When I first caught wind that Big K.R.I.T. was coming out with a new album, I didn’t know what to think. Live From the Underground was a solid release, but it didn’t have the same polish and refinement that made me put K.R.I.T. Wuz Here, 4Eva N a Day, and Return of 4Eva in constant rotation in the whip. It had the same vibes and down home Southern feeling, but it lacked the refinement that one would expect from a debut major album release. This was because when it was time to release the album, so many of the samples that he had used to create the album hadn’t been cleared. K.R.I.T. had to redo much of the album without samples, which inevitably changed the overall product. However, this time around the multitalented rapper & producer vowed that things would be different. This time around… we got Cadillactica.
Being familiar with the music of Big K.R.I.T., I knew from jump that the best way to enjoy the album was to play it in my car. So, as soon as I ripped the cellophane from the CD case, I dusted off my car cd player and put it to use. What immediately stood out to me was the fact that that I truly felt like I was transported to a different world, and was being taken for a ride with every track.
With his sophomore release K.R.I.T. sets out to introduce the listener to the planet of Cadillactica. It’s of his own creation and is a metaphor for his subconscious, representing his perspective as an underground artist who is thrust into the mainstream. This references the album cover from Live From the Underground, where the car has crash-landed on Earth. The album itself sets out to showcase the lifespan on the planet Cadillactica from creation to fulfillment. This extended metaphor is present throughout the entire project. The attempt to create a concept album is difficult within itself because the artist must not only tell stay true to the concept, but also make all of the individual tracks unique in order to keep the listener’s attention. K.R.I.T. does this seemingly effortlessly. From the beginning to the end the songs are seamlessly woven together, making it damn near impossible to skip a song.
This time around K.R.I.T. assured us that the album was going to be like the releases of old. Not only was he going to use beats from different producers, but he was also going to be less reliant on samples to carry the instrumentation of his music. On this album he allowed DJ Dahi, Raphael Saadiq, Terrace Martin, Jim Jonsin, and Alex da Kid to assist with production. Not only did this give him more space to work on the concept of the album, but also gave him an opportunity to flow over different types of sounds. Don’t get it twisted, the album is still as Southern as ham hocks and collard greens, but the subtle hints and turns make for a more interesting and varied listen.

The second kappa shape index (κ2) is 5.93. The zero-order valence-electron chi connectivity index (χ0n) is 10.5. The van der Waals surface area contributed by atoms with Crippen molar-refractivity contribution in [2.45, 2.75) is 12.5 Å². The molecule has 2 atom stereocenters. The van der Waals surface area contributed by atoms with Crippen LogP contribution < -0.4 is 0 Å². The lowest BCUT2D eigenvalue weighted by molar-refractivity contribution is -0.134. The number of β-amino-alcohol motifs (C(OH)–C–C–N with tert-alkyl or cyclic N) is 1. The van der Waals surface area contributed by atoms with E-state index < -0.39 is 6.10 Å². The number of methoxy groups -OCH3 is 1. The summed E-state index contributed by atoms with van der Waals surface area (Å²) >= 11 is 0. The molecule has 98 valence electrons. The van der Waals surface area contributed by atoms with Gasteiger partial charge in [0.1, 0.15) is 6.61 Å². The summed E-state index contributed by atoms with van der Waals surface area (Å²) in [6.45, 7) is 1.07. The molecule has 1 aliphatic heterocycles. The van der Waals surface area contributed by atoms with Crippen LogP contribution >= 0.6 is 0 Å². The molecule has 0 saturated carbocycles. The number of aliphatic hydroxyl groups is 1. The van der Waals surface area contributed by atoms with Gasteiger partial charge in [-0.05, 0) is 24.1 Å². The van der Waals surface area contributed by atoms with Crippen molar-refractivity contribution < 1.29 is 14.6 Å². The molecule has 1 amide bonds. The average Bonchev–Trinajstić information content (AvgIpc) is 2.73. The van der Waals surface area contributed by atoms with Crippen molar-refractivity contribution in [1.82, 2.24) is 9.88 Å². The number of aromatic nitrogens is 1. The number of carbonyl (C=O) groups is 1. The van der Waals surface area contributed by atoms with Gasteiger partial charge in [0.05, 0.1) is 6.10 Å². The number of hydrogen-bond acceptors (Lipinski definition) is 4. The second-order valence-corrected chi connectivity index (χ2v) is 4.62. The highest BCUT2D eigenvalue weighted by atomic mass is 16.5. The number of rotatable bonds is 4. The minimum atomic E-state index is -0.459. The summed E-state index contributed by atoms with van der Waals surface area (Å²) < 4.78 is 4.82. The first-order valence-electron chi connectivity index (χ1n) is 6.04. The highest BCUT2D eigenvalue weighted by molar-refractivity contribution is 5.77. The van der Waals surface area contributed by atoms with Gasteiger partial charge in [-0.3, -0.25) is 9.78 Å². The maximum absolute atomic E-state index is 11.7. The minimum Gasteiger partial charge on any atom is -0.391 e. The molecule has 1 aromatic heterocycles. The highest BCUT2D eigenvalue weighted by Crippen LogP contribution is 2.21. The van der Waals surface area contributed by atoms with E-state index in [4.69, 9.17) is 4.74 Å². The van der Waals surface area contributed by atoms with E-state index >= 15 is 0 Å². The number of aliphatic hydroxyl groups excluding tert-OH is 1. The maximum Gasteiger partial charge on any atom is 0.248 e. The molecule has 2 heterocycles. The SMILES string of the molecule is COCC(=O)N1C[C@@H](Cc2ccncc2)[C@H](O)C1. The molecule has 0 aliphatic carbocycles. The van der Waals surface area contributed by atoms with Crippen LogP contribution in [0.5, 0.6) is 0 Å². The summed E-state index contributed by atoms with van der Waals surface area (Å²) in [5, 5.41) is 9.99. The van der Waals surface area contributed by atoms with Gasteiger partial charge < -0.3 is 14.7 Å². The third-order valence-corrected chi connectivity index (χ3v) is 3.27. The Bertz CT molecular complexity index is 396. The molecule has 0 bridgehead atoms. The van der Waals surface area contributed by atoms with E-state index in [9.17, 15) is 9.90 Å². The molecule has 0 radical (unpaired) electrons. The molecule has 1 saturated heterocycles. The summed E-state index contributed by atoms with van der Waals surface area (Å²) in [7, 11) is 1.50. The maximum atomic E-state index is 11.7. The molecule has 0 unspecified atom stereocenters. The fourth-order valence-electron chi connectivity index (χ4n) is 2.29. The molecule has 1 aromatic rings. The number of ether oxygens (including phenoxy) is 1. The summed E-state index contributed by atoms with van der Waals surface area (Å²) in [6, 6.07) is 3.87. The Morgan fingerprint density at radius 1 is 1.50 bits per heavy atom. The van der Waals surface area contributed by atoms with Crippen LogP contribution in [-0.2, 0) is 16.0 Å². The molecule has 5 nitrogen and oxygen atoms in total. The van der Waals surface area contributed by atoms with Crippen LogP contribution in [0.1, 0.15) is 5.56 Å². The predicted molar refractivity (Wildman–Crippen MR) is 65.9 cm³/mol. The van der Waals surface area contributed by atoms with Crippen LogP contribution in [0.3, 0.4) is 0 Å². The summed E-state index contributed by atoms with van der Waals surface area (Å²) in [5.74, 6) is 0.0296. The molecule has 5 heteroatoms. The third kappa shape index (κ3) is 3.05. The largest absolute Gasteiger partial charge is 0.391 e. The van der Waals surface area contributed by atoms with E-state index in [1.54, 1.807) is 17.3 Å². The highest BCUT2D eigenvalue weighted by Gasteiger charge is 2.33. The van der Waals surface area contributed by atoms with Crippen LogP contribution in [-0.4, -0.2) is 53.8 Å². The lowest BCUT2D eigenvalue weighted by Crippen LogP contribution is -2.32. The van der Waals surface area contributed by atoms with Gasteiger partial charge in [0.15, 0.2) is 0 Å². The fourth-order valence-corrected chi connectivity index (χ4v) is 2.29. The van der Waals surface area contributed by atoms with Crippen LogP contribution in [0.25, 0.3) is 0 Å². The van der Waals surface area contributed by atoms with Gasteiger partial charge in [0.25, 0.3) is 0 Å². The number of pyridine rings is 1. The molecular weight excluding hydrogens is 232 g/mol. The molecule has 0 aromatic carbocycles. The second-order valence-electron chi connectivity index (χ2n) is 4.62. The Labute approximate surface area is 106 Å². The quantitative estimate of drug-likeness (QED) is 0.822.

For instance, in “Angels,” the live instrumentation creates a colorful tapestry of sound that would make your uncle wanna pour a glass that brown liquor and reminisce. The bluesy track was created by none other than LA’s own Terrace Martin. On the song “Pay Attention,” one of the singles, DJ Dahi teams up with K.R.I.T. to create a track that surrounds the listener in a sea of unique and hollow sounds, adding to the melancholy subject matter of the song. Just when you start to get used to the collaborative production efforts, K.R.I.T. will mix in one of his own self-produced tracks that reminds you why you got the album in the first place. Songs like “My Sub, Pt. 3” or “King of the South” drive the album home, while rattling your trunk like King Kong with heavy bass, furious lyrics, and powerful drums.
The lyricism on the album is crazy. When K.R.I.T. released “Mt. Olympus” as an answer to Kendrick Lamar’s “Control” freestyle, it was obvious that the bar had been set much higher than before for his next project. One can even argue that it set the tone for the rest of the album. K.R.I.T. makes the claim that rappers from the South are being overlooked when it comes to being considered lyrical heavyweights in the game. While hip-hop has always had numerous regional influences and biases, some artists and tastemakers give credit to rappers all over the country on the basis of their lyricism except for the South. While this has been a hurdle that many Southern artists have overcome, K.R.I.T. comes forthright and demands to be heard.
This album truly shows the growth of an artist. The lyrics are more aggressive and confident. Throughout the album, he isn’t afraid to be introspective and look at himself and the state of the world around him. His honesty isn’t in an overemotional sense that has made some rappers (Drake) famous. It’s more mature than that, reminiscent of the Southern rappers of old who told their story exactly how it was and could still hit you at your core. Maybe it’s because I’m a ‘Kast stan myself, but this album reminded me of ATLiens. A space age theme and Southern roots were characteristic of both sophomore albums, both of which came from artists who had something to prove. Only time will tell if Cadillactica will be able to stand on it’s own as ATLiens has.
My standout tracks on the album are “Cadillactica”, “My Sub Pt. 3”, “King of the South”, “Angels”, and “Soul Food.”